Managing osteoporosis is often a balancing act between alleviating symptoms of the disease and protecting other aspects of your health. Finding that balance may help you avoid future problems, especially to your dental health.
If you would like more information on osteoporosis and dental care, please contact us or schedule an appointment for a consultation. You can also learn more about this topic by reading the Dear Doctor magazine article “Osteoporosis Drugs & Dental Treatment.”
Is having good oral hygiene important to kissing? Who's better to answer that question than Vivica A. Fox? Among her other achievements, the versatile actress won the “Best Kiss” honor at the MTV Movie Awards, for a memorable scene with Will Smith in the 1996 blockbuster Independence Day. When Dear Doctor magazine asked her, Ms. Fox said that proper oral hygiene was indeed essential. Actually, she said:
"Ooooh, yes, yes, yes, Honey, 'cause Baby, if you kiss somebody with a dragon mouth, my God, it's the worst experience ever as an actor to try to act like you enjoy it!"
And even if you're not on stage, it's no fun to kiss someone whose oral hygiene isn't what it should be. So what's the best way to step up your game? Here's how Vivica does it:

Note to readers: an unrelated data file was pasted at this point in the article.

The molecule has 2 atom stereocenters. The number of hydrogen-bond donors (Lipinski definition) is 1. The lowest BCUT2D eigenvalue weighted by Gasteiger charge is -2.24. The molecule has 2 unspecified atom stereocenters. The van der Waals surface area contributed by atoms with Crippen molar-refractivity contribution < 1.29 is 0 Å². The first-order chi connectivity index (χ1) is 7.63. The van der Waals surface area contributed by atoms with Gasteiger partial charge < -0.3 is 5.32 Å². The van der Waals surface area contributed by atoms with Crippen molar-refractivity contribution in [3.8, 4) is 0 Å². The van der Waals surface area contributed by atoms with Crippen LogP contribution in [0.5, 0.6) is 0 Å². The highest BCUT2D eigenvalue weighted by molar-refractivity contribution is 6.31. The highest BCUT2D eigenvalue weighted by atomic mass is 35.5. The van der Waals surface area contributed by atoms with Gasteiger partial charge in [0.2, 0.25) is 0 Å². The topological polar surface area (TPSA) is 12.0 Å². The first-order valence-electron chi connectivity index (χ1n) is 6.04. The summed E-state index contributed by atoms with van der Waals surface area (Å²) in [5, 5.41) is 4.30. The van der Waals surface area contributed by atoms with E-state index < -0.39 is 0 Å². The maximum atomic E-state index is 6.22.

“I visit my dentist every three months and get my teeth cleaned, I floss, I brush, I just spent two hundred bucks on an electronic toothbrush — I'm into dental hygiene for sure.”
Well, we might add that you don't need to spend tons of money on a toothbrush — after all, it's not the brush that keeps your mouth healthy, but the hand that holds it. And not everyone needs to come in as often every three months. But her tips are generally right on.
For proper at-home oral care, nothing beats brushing twice a day for two minutes each time, and flossing once a day. Brushing removes the sticky, bacteria-laden plaque that clings to your teeth and causes tooth decay and gum disease — not to mention malodorous breath. Don't forget to brush your tongue as well — it can also harbor those bad-breath bacteria.